Hyundai Ioniq 5 N – Who needs brakes anyway?

In Car Reviews, Electric, Electric cars, Hyundai, Performance by Matthew Macconnell

“Pft, an EV with hot hatch characteristics? That sounds rubbish”.


Car Reviewed: Hyundai Ioniq 5 N


Before you make a statement like this, ensure that you’ve driven the Ioniq 5 at least once. If you’re still not sold, drive it again and make sure you’re on the right road this time.

I love a good hot hatch like the Mercedes-Benz A45 AMG, Honda Civic Type R and Ford Focus RS. The way these cars engage the driver is down to some mad engineering, and they always leave us wanting more—enter the Ioniq 5 N.

Nowadays, it’s unheard of for an EV to provide an engaging driver experience. When it comes to performance EVs, we’re mostly fed large torque figures and 0-62mph times by manufacturers. Sure, the Ioniq 5 N boasts some impressive figures, 600bhp and 0-62mph in just 3.4sec, but this car holds a larger ace up its wheel arch — the ability to persuade those who have nothing but fuel flowing through their veins that EVs can be fun.

While you still have ‘Eco’, ‘Normal’ and ‘Sport’ modes, two ‘N’ buttons on the steering wheel can be configured to channel your inner bam. Everything from the powertrain to the steering can be configured to suit.

My test car was set up so that the left button engaged normal EV mode but with a spaceship-like whir. The right button configuration is where things became really interesting. This was set up to produce scarily accurate hot hatch sounds with matching performance. The gearless EV became an eight-speed manual with a redline with the motors providing feedback with every gear change, like a large actuated driving simulator.

Heading towards Braemar, a 50-mile trip from our Dundee set-off point, it was time to see just how hot this 2.2-tonne 600bhp EV could be through a series of tight bends and long straights. While the emulated sounds and trick gearbox could appear gimmicky, you’re quickly reminded of how just serious this car takes itself.

The N holds on tight through every sweeping corner with masses of grip. The driver is then rewarded when changing gears by DSG pops and a thump from the ‘cog swapping’; let off the gas, and the N sends false bangs and rumbles through the car. Press the boost button, and power is upped to 641bhp for 10sec. In all, it’s an absolute hoot.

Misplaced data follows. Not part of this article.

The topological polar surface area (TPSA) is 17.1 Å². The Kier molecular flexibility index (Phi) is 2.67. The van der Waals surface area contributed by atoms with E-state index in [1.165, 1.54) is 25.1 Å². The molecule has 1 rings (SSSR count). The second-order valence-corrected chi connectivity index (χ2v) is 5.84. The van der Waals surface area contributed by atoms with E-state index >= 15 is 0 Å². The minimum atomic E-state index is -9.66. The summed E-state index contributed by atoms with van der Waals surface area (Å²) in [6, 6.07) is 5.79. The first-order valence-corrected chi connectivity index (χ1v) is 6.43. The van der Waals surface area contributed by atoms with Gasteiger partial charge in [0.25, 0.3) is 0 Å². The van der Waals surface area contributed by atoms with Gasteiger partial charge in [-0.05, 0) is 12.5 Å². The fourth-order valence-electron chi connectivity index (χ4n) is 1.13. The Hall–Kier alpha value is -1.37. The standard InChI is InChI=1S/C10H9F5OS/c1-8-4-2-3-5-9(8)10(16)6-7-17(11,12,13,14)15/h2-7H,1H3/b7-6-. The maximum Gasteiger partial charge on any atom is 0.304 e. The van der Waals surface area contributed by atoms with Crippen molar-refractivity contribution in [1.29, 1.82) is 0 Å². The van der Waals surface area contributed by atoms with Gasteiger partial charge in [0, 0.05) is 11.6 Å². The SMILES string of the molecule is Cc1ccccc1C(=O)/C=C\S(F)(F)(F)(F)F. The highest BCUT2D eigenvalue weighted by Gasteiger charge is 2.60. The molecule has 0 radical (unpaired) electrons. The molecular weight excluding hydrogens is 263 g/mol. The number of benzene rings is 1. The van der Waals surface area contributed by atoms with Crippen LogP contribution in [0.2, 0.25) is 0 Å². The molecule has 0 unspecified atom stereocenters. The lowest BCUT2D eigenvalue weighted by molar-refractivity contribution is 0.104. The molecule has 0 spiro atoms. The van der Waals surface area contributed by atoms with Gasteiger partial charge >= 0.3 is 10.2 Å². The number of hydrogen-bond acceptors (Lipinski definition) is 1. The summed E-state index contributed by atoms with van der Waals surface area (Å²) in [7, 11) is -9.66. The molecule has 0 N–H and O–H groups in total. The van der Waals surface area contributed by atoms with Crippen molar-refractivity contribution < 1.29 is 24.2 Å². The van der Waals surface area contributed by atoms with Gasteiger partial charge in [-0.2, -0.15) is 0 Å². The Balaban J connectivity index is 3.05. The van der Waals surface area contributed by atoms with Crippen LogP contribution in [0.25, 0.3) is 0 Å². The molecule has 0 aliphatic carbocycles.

Inside, you get great-looking, hugging seats and there’s plenty of room for passengers, luggage and pets. It’s worth remembering, however, that there’s no ‘frunk’ in the N, but instead a labyrinth of wires and electronic gizmos.

It comes with an 84kWh battery that can charge at a rate of up to 240kW. This means that the 10-80% fill is done in just 18 minutes.

With its engaging driving experience, immense performance, and practical interior, the Ioniq 5 N redefines the fun and capabilities of electric vehicles, and it all adds up to be a compelling choice for any driving enthusiast looking to make the switch to electric.

Author Rating 5/5

Car Reviewed: Hyundai Ionic 5 N


on the road price as tested £65,000

  • 0-62mph 3.4secs
  • Top speed 163mph
  • Motor Twin Motor
  • Battery Range up to 278 miles (claimed)
  • Max Power 641bhp
  • Torque 740Nm
  • Dimensions MM 4715 L/1940 W/1585 H
  • CO2 emissions 0g/km
  • Transmission 1-speed automatic AWD
  • Bootspace 527 / 1540 litres (seats folded)

Matthew MacConnell

Journalist

A motoring journalist from Central Scotland with a Diploma in Freelance and Feature Writing from the London School of Journalism, contributing to various online and print automotive publications. Matthew covers features, news and car reviews and enjoys the fast-paced environment of the motoring world with a strong coffee in hand. From a Honda Jazz to a Lamborghini Reventón there’s nothing off limits.

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